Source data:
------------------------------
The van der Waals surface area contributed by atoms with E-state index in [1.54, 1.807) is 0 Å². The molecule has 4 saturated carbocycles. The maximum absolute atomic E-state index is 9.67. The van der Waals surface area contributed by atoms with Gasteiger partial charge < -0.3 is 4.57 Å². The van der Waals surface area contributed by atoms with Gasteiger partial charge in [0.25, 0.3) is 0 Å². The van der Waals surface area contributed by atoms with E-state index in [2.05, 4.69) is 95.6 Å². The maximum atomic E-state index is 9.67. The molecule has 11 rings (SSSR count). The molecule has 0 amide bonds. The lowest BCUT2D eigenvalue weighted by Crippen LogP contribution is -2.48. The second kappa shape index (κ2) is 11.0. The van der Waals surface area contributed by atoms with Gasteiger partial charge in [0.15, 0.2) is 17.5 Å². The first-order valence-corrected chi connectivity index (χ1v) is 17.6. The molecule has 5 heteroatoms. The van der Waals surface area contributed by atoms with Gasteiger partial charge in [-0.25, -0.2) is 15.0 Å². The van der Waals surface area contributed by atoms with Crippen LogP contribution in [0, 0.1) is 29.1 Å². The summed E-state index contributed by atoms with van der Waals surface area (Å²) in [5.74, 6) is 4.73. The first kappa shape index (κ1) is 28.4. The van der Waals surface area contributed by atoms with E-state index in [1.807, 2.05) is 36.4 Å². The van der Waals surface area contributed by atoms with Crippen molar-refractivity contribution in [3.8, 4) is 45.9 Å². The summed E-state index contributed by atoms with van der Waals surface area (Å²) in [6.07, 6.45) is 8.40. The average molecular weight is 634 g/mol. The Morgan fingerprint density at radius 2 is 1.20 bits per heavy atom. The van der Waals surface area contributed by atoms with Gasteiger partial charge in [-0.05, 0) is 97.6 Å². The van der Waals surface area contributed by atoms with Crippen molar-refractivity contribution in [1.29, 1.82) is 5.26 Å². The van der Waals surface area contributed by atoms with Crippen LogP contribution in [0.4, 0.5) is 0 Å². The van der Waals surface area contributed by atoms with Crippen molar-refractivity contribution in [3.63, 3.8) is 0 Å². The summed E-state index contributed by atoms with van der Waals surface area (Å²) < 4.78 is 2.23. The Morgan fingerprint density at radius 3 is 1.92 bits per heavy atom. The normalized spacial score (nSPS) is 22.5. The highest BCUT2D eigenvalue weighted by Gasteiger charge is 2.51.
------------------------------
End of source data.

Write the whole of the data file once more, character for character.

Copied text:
The van der Waals surface area contributed by atoms with E-state index in [1.54, 1.807) is 0 Å². The molecule has 4 saturated carbocycles. The maximum absolute atomic E-state index is 9.67. The van der Waals surface area contributed by atoms with Gasteiger partial charge < -0.3 is 4.57 Å². The van der Waals surface area contributed by atoms with Gasteiger partial charge in [0.25, 0.3) is 0 Å². The van der Waals surface area contributed by atoms with E-state index in [2.05, 4.69) is 95.6 Å². The maximum atomic E-state index is 9.67. The molecule has 11 rings (SSSR count). The molecule has 0 amide bonds. The lowest BCUT2D eigenvalue weighted by Crippen LogP contribution is -2.48. The second kappa shape index (κ2) is 11.0. The van der Waals surface area contributed by atoms with Gasteiger partial charge in [0.15, 0.2) is 17.5 Å². The first-order valence-corrected chi connectivity index (χ1v) is 17.6. The molecule has 5 heteroatoms. The van der Waals surface area contributed by atoms with Gasteiger partial charge in [-0.25, -0.2) is 15.0 Å². The van der Waals surface area contributed by atoms with Crippen LogP contribution in [0, 0.1) is 29.1 Å². The summed E-state index contributed by atoms with van der Waals surface area (Å²) in [5.74, 6) is 4.73. The first kappa shape index (κ1) is 28.4. The van der Waals surface area contributed by atoms with E-state index in [1.807, 2.05) is 36.4 Å². The van der Waals surface area contributed by atoms with Crippen molar-refractivity contribution in [3.8, 4) is 45.9 Å². The summed E-state index contributed by atoms with van der Waals surface area (Å²) in [6.07, 6.45) is 8.40. The average molecular weight is 634 g/mol. The Morgan fingerprint density at radius 2 is 1.20 bits per heavy atom. The van der Waals surface area contributed by atoms with Gasteiger partial charge in [-0.05, 0) is 97.6 Å². The van der Waals surface area contributed by atoms with Crippen molar-refractivity contribution in [1.29, 1.82) is 5.26 Å². The van der Waals surface area contributed by atoms with Crippen LogP contribution in [0.4, 0.5) is 0 Å². The van der Waals surface area contributed by atoms with Crippen molar-refractivity contribution in [3.63, 3.8) is 0 Å². The summed E-state index contributed by atoms with van der Waals surface area (Å²) < 4.78 is 2.23. The Morgan fingerprint density at radius 3 is 1.92 bits per heavy atom. The normalized spacial score (nSPS) is 22.5. The highest BCUT2D eigenvalue weighted by Gasteiger charge is 2.51.